Brain tuberculomas are a not uncommon type of intracranial mass lesion where TB is rife.
They may be single but are more often multiple.
The typical sites are the cerebellum, pontine tegmentum and paracentral lobule. Tuberculomas can also occur in the spinal cord.
Intracranial tuberculomata (Case 3426)
The patient was an 18 year old woman who presented with headache for 2 months, as well as a cough and systemic symptoms.
Neurological examination showed her to be obtunded, but without any localising signs.
Shown here are horizontal slices of the cerebellum and the cerebrum.
The obvious lesions are several large tuberculomas that are sited in the posterior lobe of the cerebellum, the basal ganglia and the peripheral cerebral cortex.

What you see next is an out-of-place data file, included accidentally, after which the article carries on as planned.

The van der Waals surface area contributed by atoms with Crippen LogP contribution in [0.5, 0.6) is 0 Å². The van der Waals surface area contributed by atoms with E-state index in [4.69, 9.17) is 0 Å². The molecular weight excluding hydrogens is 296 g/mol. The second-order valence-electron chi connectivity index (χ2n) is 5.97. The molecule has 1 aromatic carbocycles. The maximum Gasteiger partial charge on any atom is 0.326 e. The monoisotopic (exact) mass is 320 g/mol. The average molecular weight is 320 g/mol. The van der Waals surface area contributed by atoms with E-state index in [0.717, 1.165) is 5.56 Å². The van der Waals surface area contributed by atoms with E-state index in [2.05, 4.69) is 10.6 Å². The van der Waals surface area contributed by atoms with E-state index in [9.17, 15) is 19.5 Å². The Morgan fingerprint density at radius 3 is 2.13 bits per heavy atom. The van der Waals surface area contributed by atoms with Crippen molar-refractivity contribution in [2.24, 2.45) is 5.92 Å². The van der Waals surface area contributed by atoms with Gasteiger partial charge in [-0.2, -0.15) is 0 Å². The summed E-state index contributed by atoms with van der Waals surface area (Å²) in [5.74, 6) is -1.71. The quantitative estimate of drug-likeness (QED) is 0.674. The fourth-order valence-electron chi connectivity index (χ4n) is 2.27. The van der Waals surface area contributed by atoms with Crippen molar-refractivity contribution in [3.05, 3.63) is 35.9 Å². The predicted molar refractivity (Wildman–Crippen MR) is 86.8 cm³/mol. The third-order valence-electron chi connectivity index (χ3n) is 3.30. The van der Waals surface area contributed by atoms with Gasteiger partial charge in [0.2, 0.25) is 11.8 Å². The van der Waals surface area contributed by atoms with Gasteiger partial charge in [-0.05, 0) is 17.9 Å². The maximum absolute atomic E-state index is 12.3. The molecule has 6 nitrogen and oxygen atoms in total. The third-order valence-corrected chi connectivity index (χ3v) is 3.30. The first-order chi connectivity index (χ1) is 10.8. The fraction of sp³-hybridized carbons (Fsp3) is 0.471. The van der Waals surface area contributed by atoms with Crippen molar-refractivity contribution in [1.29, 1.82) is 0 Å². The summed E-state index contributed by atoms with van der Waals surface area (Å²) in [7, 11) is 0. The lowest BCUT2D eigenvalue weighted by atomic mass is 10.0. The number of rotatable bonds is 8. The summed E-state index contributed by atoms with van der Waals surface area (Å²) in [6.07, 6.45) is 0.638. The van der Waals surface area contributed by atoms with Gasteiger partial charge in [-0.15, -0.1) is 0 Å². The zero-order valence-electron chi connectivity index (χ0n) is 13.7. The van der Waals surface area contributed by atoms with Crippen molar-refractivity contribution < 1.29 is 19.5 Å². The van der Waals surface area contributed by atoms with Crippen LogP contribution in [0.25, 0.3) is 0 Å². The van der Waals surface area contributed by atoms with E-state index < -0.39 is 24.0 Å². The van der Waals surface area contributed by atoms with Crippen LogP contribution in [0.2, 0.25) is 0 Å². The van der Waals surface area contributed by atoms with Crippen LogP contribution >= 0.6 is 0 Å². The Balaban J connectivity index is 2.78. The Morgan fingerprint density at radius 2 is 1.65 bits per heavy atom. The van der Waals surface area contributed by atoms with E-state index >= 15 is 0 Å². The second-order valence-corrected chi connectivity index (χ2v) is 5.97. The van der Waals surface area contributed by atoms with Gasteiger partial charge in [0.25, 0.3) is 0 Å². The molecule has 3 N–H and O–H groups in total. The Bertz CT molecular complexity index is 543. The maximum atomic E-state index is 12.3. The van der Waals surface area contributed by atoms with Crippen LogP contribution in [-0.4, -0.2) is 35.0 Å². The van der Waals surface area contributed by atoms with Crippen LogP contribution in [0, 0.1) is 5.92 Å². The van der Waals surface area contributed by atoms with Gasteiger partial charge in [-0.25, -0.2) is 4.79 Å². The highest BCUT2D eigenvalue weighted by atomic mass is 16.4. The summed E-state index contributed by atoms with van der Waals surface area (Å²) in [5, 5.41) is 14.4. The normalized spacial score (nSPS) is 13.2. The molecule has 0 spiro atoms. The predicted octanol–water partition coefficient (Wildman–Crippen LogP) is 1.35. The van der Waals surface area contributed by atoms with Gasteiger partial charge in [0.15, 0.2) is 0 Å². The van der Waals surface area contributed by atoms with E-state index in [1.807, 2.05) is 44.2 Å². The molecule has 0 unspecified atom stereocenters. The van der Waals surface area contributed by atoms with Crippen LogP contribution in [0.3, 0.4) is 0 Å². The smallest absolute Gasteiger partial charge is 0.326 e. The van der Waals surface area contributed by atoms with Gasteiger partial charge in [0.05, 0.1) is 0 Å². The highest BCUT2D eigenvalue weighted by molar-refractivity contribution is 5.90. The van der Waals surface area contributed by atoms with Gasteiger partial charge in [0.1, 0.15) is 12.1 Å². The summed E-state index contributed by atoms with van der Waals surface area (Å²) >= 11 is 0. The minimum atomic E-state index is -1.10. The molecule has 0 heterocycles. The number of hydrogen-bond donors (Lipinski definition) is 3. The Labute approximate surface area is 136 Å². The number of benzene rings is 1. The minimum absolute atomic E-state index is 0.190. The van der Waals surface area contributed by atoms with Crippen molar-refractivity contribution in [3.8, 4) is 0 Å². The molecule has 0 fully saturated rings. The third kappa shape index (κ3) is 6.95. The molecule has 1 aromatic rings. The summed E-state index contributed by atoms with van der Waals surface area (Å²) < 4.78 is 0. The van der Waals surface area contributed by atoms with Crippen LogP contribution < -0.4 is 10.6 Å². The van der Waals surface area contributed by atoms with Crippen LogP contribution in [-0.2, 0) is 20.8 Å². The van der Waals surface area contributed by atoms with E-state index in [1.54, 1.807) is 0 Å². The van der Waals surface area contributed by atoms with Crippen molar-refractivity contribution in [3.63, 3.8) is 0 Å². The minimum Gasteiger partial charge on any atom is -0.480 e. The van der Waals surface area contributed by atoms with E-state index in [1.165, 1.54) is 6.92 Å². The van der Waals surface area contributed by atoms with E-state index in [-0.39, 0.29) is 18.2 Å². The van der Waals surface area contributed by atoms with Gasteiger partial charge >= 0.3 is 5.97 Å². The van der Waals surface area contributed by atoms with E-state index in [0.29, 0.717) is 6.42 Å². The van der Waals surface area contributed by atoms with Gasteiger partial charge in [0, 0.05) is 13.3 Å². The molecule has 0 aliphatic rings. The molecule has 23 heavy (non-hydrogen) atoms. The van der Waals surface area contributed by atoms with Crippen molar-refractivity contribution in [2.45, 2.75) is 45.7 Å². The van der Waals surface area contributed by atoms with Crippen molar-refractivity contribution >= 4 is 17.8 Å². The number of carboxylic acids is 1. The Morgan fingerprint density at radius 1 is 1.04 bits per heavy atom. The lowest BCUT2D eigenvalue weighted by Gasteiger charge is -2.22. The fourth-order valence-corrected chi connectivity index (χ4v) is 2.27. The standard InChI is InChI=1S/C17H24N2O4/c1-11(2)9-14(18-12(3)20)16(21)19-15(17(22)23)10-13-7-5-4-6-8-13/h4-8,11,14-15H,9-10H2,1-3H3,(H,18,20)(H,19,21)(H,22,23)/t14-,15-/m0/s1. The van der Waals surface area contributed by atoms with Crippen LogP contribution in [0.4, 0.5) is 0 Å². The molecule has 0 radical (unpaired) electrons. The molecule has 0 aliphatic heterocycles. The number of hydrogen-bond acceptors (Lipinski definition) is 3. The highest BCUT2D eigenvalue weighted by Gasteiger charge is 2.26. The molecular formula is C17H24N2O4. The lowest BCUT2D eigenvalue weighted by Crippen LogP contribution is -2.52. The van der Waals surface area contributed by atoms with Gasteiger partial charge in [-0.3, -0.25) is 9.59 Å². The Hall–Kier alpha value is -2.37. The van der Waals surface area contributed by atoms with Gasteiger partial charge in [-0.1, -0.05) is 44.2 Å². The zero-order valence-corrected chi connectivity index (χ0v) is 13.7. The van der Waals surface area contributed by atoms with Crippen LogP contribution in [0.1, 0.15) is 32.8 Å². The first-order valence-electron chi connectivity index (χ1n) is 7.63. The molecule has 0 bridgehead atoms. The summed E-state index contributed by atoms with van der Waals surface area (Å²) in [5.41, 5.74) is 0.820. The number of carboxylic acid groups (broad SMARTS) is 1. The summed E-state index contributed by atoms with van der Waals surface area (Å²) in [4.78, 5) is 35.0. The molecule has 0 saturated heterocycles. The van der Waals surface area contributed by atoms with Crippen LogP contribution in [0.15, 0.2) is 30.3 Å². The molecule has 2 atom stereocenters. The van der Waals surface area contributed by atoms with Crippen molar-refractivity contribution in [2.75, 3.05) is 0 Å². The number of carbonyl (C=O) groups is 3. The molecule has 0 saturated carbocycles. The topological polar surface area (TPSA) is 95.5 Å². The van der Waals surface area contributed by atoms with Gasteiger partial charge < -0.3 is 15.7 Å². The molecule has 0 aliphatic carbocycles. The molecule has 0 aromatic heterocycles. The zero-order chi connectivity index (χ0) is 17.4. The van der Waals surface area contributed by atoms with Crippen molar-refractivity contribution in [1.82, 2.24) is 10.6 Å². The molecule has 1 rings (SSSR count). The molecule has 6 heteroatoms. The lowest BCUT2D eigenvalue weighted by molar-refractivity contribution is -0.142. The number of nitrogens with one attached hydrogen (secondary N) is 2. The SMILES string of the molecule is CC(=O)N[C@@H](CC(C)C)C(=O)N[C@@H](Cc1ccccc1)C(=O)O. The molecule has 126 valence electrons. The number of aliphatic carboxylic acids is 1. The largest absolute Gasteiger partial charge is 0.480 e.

The tuberculomas are fairly well-circumscribed, and some fibrous encapsulation is evident.
There is less surrounding oedema than there would be with pyogenic abscesses or malignant neoplasms.
The brain is swollen but there has been little midline shift, likely because there are lesions in both hemispheres.
For an example of imaging:
Akhadder A & Boucetta M. Images in Clinical Medicine: Multiple Intracranial Tuberculomas. N Engl J Med 2011; 365:1527
available at: www.nejm.org/doi/full/10.1056/NEJMicm1103165